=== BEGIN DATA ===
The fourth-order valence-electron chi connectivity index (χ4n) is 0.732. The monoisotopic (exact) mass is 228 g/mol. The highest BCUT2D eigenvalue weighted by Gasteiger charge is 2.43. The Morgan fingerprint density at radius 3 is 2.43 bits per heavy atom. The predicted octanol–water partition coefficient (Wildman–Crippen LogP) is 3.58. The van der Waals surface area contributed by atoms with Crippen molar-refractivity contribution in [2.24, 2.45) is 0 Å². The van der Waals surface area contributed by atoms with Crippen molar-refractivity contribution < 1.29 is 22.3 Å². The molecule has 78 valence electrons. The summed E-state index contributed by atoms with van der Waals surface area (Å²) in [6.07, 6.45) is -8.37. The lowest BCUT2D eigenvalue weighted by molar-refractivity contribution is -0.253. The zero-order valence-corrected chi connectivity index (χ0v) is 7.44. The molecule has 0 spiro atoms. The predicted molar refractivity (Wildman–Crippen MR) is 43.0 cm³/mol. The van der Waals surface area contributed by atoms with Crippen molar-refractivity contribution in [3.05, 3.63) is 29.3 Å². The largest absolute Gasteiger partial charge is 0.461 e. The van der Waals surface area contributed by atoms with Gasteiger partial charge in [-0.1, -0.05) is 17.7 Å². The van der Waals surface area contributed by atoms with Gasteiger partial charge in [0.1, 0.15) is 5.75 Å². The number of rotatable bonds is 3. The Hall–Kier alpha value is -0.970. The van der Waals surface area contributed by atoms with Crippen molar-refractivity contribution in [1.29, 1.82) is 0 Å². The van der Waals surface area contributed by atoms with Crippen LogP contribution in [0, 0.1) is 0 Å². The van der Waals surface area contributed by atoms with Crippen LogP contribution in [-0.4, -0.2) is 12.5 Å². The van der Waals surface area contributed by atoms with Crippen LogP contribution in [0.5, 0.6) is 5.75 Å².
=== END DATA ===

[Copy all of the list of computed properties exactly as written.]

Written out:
The fourth-order valence-electron chi connectivity index (χ4n) is 0.732. The monoisotopic (exact) mass is 228 g/mol. The highest BCUT2D eigenvalue weighted by Gasteiger charge is 2.43. The Morgan fingerprint density at radius 3 is 2.43 bits per heavy atom. The predicted octanol–water partition coefficient (Wildman–Crippen LogP) is 3.58. The van der Waals surface area contributed by atoms with Crippen molar-refractivity contribution in [2.24, 2.45) is 0 Å². The van der Waals surface area contributed by atoms with Crippen molar-refractivity contribution < 1.29 is 22.3 Å². The molecule has 78 valence electrons. The summed E-state index contributed by atoms with van der Waals surface area (Å²) in [6.07, 6.45) is -8.37. The lowest BCUT2D eigenvalue weighted by molar-refractivity contribution is -0.253. The zero-order valence-corrected chi connectivity index (χ0v) is 7.44. The molecule has 0 spiro atoms. The predicted molar refractivity (Wildman–Crippen MR) is 43.0 cm³/mol. The van der Waals surface area contributed by atoms with Crippen molar-refractivity contribution in [3.05, 3.63) is 29.3 Å². The largest absolute Gasteiger partial charge is 0.461 e. The van der Waals surface area contributed by atoms with Gasteiger partial charge in [-0.1, -0.05) is 17.7 Å². The van der Waals surface area contributed by atoms with Gasteiger partial charge in [0.1, 0.15) is 5.75 Å². The number of rotatable bonds is 3. The Hall–Kier alpha value is -0.970. The van der Waals surface area contributed by atoms with Crippen molar-refractivity contribution in [1.29, 1.82) is 0 Å². The van der Waals surface area contributed by atoms with Crippen LogP contribution in [0, 0.1) is 0 Å². The van der Waals surface area contributed by atoms with Crippen LogP contribution in [-0.4, -0.2) is 12.5 Å². The van der Waals surface area contributed by atoms with Crippen LogP contribution in [0.5, 0.6) is 5.75 Å².